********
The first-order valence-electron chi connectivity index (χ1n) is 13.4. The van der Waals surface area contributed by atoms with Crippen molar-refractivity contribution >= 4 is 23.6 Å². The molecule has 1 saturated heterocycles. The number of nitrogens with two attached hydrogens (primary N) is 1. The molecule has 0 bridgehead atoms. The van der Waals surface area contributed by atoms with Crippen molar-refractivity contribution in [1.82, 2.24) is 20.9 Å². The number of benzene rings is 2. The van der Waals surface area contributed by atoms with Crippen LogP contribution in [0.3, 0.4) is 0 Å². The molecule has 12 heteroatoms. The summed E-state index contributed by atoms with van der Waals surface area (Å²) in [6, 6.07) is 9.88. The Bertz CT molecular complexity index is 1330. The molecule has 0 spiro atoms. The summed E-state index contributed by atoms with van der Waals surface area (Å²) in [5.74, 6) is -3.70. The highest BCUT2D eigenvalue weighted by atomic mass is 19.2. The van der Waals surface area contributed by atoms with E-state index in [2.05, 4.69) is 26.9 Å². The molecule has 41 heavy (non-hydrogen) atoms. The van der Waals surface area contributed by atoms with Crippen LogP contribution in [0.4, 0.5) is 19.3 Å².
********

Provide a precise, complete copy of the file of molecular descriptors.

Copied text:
The first-order valence-electron chi connectivity index (χ1n) is 13.4. The van der Waals surface area contributed by atoms with Crippen molar-refractivity contribution >= 4 is 23.6 Å². The molecule has 1 saturated heterocycles. The number of nitrogens with two attached hydrogens (primary N) is 1. The molecule has 0 bridgehead atoms. The van der Waals surface area contributed by atoms with Crippen molar-refractivity contribution in [1.82, 2.24) is 20.9 Å². The number of benzene rings is 2. The van der Waals surface area contributed by atoms with Crippen LogP contribution in [0.3, 0.4) is 0 Å². The molecule has 12 heteroatoms. The summed E-state index contributed by atoms with van der Waals surface area (Å²) in [6, 6.07) is 9.88. The Bertz CT molecular complexity index is 1330. The molecule has 0 spiro atoms. The summed E-state index contributed by atoms with van der Waals surface area (Å²) in [5.74, 6) is -3.70. The highest BCUT2D eigenvalue weighted by atomic mass is 19.2. The van der Waals surface area contributed by atoms with E-state index in [2.05, 4.69) is 26.9 Å². The molecule has 41 heavy (non-hydrogen) atoms. The van der Waals surface area contributed by atoms with Crippen LogP contribution in [0.4, 0.5) is 19.3 Å².